i left my house tonight,
and went out walking,
across the highway,
and past the baseball fields.
the sky was lit with moths,
and the stands were almost full.
they were students, for the most part, who had come to support their friends.
they filled the air with sound as the teams took the field.
it was uplifting, drony, a little out of tune,
like an orchestra tuning to 440 before the symphony begins.
the energy of youth filled the air.
i felt as though a storm was approaching.
and because my hair crackled and twitched as it did,
and because i could feel myself getting high from the noise and the lights,
i doubled back across the avenue
that separates the college from the hospital.
but across the street,
through the bent back flowers,
i was shown glimpses of a different world,
of old men and tightly clenched families,
of sleepy doctors smoking reverently on the loading dock.
there was one fellow off by himself, a large man,
hunched quietly in the shadows, completely lost to the baseball fields.
he didn’t know what was wrong,
but he had brought flowers anyway,
and he waited patiently near the front doors,
holding fast to thoughts of good medicine for his beloved one.
i didn’t have the heart to tell him though,
that the damage was too extensive,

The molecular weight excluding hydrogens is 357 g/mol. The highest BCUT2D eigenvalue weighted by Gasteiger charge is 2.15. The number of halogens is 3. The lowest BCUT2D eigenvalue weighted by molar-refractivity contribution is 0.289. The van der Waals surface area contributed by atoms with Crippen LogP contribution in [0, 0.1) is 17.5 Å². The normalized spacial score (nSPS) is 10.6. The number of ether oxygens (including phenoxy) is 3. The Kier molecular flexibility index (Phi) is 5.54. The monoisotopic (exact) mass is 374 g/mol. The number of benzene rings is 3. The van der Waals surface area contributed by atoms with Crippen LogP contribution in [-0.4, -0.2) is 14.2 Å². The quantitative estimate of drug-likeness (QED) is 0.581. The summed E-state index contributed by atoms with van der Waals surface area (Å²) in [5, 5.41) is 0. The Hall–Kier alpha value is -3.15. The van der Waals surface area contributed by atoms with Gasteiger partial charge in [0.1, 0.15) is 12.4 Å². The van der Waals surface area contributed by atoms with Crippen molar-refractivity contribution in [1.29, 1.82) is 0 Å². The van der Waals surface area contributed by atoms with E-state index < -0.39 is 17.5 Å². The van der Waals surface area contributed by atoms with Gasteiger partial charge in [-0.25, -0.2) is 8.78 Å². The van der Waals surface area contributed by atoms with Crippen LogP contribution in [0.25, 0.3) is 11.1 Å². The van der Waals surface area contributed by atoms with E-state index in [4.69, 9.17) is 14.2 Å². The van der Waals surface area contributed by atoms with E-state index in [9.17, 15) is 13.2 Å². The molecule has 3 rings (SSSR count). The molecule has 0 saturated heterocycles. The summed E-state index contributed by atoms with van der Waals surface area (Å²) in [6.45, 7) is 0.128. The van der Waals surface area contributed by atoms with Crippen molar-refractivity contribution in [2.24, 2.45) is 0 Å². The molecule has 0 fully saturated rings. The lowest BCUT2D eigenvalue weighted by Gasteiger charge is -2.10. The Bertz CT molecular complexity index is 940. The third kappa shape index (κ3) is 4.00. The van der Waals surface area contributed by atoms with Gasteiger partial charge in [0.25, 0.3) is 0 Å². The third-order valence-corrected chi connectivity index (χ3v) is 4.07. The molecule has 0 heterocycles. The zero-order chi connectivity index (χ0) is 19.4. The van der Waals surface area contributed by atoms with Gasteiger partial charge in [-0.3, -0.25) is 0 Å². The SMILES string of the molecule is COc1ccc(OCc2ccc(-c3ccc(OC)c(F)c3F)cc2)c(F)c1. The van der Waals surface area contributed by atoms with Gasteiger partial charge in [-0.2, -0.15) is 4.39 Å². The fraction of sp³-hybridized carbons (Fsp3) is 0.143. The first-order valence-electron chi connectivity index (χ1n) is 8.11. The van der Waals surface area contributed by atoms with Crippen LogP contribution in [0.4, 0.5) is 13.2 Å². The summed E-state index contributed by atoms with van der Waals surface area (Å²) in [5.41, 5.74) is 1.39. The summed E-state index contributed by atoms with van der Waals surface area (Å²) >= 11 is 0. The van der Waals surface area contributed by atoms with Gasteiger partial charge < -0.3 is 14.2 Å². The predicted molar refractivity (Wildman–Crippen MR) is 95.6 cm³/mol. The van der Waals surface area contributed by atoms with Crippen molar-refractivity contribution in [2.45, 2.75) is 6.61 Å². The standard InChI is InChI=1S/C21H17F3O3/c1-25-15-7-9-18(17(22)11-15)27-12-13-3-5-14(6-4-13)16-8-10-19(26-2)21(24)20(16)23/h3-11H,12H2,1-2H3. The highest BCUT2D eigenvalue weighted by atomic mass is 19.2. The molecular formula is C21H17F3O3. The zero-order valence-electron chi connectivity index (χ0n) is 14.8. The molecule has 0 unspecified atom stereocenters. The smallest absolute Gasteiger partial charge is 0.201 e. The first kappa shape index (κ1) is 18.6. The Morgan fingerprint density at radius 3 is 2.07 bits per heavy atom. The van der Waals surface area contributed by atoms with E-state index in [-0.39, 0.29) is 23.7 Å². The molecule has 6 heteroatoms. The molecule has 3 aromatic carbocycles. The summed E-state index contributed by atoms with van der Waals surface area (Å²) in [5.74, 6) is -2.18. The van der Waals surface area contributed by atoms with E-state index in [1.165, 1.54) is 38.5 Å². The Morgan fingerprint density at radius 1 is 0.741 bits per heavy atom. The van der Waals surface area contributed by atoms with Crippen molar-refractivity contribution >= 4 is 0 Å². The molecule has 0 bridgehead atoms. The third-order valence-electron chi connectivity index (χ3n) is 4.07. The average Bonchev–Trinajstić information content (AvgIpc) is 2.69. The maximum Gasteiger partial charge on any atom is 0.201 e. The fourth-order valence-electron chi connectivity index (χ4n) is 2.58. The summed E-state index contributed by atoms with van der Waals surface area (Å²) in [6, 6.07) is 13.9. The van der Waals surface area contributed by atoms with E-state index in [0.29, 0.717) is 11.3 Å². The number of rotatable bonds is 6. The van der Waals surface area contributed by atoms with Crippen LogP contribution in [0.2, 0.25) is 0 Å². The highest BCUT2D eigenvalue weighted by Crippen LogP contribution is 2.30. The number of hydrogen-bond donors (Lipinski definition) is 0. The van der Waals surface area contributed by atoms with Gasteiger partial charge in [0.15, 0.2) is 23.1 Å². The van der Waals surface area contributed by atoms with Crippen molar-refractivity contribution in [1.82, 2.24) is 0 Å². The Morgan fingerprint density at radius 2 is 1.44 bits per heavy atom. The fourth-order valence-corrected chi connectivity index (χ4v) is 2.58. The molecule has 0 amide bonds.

and that these were her last months on earth, with him.
nor could i tell him about the cancer, waiting patiently in his own lungs.
i just couldn’t say a word.
i walked on, caught between two worlds,
angry at the happiness i was walking toward.
the focused crowd which was so unaware of the pain across the street,
which only the lights and noise held at bay.
i looked back, across the avenue,
and i stared at the windows on the hospital’s top floors.
some of the lights flickered in unison,
suggesting the same channel on different TVs.
dozens of strangers in separate rooms, trying to fall asleep,
not knowing that they were going off to dream about the same things.
the news, sports, commercials, the weather.
my eyes became heavy.
i let them fill with tears,
but i refused to let them fall.
not for the losing team,
not for the cars on the highway,
not for the sick man falling asleep in his flowers.
i just kept walking, feeling a dark cloud around my heart.